Proportion of patients with no evidence of clinical disease activity. Based on (a) absence of all protocol-defined relapses, (b) absence of Scripps-assessed moderate and/or severe relapses, or (c) absence of severe relapses, at 1 year. Based on a logistic model adjusting for age (< 40 vs. ≥40 years), sex, baseline EDSS (≤3.5 vs. > 3.5), number of relapses in 2 years prior to screening, and time since MS onset. Values within parentheses are 95% CI values. aDefined as no relapses and no 3-month confirmed disability progression (1-point increase in EDSS score if the baseline EDSS score was < 6.0 or 0.5-point increase if the baseline EDSS score was ≥6.0). (EDSS score could be > 5 if scores increase between screening and baseline.) bDefined as no relapses and no 3-month confirmed disability progression (1-point increase in EDSS score if the baseline EDSS score was < 6.0 or 0.5-point increase if the baseline EDSS score was ≥6.0). (EDSS score could be > 5 if scores increase between screening and baseline.) Relapses are defined as Scripps-assessed moderate and/or severe. cDefined as no relapses and no 3-month confirmed disability progression (1-point increase in EDSS score if the baseline EDSS score was < 6.0 or 0.5-point increase if the baseline EDSS score was ≥6.0). (EDSS score could be > 5 if scores increase between screening and baseline.) Relapses are defined as Scripps-assessed severe. EDSS: Expanded Disability Status Scale; IFN β-1a: interferon beta-1a; OR: odds ratio; SC: subcutaneously; tiw: three times weekly

Fig. 6
Fig. 6

Proportion of patients with NEDA status up to 1 year. Based on a logistic model adjusting for age (< 40 vs. ≥40 years), sex, baseline EDSS (≤3.5 vs. > 3.5), number of relapses in 2 years prior to screening, and time since MS onset. Active T2 lesions obtained at 6-month and 1-year scans were used. aNEDA defined as no relapses, no 3-month confirmed disability progression, and no active T2 lesions over 1 year; disability progression was defined as a 1-point increase in EDSS score if the baseline EDSS score was < 6.0 or 0.5-point increase if the baseline EDSS score was ≥6.0. (EDSS score could be > 5 if scores increase between screening and baseline.). bNEDA-2, defined as NEDA with relapses defined as Scripps-assessed moderate and/or severe. cNEDA-3, defined as NEDA with relapses defined as Scripps-assessed severe. EDSS: Expanded Disability Status Scale; IFN β-1a: interferon beta-1a; NEDA: no evidence of disease activity; OR: odds ratio; SC: subcutaneously; tiw: three times weekly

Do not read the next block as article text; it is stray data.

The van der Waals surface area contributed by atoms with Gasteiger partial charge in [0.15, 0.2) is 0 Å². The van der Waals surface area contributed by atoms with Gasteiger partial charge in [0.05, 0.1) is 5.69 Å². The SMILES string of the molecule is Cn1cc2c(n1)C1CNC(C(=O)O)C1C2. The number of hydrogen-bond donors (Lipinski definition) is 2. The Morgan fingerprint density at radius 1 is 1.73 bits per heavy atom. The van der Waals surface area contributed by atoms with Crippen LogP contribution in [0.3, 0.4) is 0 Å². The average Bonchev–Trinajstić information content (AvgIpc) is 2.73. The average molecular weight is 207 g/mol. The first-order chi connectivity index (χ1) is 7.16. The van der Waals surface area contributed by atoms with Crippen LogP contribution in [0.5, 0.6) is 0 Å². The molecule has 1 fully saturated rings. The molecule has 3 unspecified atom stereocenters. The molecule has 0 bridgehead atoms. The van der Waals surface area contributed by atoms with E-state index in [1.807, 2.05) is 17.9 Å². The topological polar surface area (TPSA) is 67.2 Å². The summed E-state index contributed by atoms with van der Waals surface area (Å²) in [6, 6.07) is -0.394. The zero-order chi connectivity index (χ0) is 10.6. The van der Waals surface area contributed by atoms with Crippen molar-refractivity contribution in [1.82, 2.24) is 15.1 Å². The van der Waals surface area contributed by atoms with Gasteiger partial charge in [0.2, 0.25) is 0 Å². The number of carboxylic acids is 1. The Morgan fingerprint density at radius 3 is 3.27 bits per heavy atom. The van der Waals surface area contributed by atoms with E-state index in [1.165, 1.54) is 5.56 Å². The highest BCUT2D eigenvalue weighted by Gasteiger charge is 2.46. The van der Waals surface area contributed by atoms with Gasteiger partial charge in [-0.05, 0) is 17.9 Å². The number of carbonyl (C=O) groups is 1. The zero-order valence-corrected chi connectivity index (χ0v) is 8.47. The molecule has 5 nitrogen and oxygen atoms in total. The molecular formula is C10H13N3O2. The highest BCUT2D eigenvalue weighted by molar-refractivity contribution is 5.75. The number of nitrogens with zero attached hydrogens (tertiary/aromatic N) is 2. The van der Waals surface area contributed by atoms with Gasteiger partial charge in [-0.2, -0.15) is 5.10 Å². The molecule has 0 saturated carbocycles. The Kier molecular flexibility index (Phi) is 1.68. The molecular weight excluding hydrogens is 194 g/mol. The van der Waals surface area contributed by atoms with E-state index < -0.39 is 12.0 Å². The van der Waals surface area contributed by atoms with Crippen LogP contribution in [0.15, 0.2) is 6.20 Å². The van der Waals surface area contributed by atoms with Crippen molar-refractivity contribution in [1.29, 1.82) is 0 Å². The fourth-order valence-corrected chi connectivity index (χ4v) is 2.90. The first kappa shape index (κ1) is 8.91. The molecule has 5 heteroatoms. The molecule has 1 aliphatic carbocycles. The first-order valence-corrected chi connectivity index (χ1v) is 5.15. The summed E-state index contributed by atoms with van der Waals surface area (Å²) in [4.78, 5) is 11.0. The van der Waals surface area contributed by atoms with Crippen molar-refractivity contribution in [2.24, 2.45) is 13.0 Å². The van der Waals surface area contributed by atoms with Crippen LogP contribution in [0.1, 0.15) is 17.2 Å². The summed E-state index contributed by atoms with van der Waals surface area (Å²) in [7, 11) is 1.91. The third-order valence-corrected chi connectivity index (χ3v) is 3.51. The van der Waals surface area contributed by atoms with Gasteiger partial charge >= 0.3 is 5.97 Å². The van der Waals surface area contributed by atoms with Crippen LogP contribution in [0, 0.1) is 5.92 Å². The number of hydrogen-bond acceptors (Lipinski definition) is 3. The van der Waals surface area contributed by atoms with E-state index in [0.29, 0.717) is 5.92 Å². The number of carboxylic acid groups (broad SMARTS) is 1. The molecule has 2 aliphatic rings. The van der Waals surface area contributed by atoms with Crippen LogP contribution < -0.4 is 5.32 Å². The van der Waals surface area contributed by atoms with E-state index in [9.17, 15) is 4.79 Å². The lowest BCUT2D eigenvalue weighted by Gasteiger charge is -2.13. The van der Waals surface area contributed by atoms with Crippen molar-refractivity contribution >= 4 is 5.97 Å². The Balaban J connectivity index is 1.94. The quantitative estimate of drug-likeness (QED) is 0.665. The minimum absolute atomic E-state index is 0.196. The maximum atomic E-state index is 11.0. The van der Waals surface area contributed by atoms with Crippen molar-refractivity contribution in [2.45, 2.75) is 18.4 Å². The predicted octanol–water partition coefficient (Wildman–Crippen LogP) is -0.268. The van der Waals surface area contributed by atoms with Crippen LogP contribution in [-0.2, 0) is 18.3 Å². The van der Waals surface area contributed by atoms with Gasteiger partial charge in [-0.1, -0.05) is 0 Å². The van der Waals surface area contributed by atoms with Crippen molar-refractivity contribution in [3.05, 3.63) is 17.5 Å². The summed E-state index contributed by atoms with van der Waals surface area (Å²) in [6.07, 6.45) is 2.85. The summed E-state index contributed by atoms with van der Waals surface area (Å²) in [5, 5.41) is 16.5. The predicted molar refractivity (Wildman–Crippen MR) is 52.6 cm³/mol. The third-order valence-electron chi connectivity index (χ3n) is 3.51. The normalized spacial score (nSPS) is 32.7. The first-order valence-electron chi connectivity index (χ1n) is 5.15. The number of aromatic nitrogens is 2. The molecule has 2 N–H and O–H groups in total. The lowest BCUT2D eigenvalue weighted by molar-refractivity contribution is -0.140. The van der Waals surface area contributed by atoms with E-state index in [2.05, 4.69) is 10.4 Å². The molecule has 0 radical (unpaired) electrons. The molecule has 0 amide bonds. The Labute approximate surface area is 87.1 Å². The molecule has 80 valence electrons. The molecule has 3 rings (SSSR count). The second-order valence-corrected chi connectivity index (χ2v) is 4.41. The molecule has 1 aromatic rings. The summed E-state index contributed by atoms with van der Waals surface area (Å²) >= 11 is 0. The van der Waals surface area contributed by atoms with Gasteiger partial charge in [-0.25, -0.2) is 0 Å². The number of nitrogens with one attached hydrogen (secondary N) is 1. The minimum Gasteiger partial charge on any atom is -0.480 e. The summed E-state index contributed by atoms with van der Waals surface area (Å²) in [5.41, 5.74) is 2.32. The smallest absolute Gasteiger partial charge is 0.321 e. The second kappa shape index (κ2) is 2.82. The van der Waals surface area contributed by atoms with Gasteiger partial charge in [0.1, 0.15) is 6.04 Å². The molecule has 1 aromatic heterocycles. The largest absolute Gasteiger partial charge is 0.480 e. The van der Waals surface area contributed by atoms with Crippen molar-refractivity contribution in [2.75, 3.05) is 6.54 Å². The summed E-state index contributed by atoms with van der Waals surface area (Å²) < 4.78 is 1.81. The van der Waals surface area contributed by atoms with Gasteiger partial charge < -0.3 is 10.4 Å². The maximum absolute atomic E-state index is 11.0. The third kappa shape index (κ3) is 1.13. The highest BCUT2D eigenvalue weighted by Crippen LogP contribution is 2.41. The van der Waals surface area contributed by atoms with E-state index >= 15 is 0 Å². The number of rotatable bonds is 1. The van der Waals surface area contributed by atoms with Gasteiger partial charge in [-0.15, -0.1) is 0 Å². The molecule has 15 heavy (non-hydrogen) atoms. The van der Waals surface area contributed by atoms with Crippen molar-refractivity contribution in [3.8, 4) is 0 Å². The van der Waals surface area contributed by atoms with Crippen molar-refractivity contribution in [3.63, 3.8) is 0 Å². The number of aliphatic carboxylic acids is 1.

Across treatment groups, greater proportions of patients achieved NEDA as defined by no Scripps-assessed moderate and/or severe relapse (NEDA-2) and NEDA as defined by no Scripps-assessed severe relapse (NEDA-3) than achieved NEDA as defined by absence of any protocol-defined relapses (Fig. 6). Significant treatment benefits were seen in favor of IFN β-1a 22 and 44 μg SC tiw, regardless of the relapse criteria used. Odds ratios (ORs) for IFN β-1a 44 μg SC tiw versus placebo were larger when the definition of NEDA included absence of Scripps-assessed moderate and/or severe relapses (NEDA-2; OR: 3.55; p < 0.001) or the absence of Scripps-assessed severe relapses (NEDA-3; OR: 3.59; p < 0.001) rather than absence of all protocol-defined relapses (OR: 2.88; p = 0.006) (Fig. 6).

Discussion